Metz Lewis Brodman Must O'Keefe

Metz Lewis Brodman Must O'Keefe

Posted on January 5, 2003

Imagine this.

Your company occasionally brings in food for a breakfast or lunch meeting (pizza, bagels, sandwiches, etc.).  One of your employees has now come to you and has advised that the food choices offered present a problem as the employee has a food allergy which prohibits him from eating the food that you have been offering.  A request has been made by this employee for a dietary accommodation.  What do you do?  While many employers may grant such a request out of a sense of propriety, do you have a legal obligation to do so?

Recently the federal Department of Justice settled a case with a university in Massachusetts and the basis for the action was the argument that a “food allergy” constitutes a protected disability under the Americans with Disabilities Act (“ADA”).  While this case involved the concept of “accessibility” under the ADA, its relevance to “reasonable accommodation” cases does not require a giant leap.  You will be at risk if you tell your employee to “pound salt” in response to his request.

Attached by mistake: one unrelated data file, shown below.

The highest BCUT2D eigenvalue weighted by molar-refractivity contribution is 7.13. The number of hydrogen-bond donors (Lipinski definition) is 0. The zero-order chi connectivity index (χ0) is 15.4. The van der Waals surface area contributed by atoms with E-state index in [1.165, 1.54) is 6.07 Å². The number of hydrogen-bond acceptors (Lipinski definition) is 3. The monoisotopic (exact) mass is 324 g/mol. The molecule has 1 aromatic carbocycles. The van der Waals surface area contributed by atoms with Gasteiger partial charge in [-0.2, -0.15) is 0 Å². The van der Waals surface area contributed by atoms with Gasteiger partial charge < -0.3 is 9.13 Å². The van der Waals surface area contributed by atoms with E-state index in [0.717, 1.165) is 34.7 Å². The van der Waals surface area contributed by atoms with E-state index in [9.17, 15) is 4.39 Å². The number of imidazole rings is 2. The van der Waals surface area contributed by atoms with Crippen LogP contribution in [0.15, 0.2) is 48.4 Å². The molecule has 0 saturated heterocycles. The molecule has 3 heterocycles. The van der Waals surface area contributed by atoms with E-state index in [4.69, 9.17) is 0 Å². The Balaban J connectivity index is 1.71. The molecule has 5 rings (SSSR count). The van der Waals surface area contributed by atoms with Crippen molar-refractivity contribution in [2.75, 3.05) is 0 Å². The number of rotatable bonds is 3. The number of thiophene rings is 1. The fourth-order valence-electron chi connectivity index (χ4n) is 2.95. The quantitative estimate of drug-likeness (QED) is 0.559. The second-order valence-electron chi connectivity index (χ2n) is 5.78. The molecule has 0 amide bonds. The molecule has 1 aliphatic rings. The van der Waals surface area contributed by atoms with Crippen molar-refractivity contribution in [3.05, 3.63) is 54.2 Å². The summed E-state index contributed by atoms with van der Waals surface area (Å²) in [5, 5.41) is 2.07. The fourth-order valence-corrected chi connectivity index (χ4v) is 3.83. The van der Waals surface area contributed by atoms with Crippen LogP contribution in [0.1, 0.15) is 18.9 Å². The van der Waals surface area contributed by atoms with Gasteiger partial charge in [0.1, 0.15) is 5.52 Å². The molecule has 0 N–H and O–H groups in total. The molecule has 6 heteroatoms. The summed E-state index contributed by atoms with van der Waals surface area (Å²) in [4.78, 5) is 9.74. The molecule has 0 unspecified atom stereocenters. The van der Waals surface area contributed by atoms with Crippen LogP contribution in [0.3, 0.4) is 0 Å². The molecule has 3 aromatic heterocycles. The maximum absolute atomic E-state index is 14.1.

Did you know?

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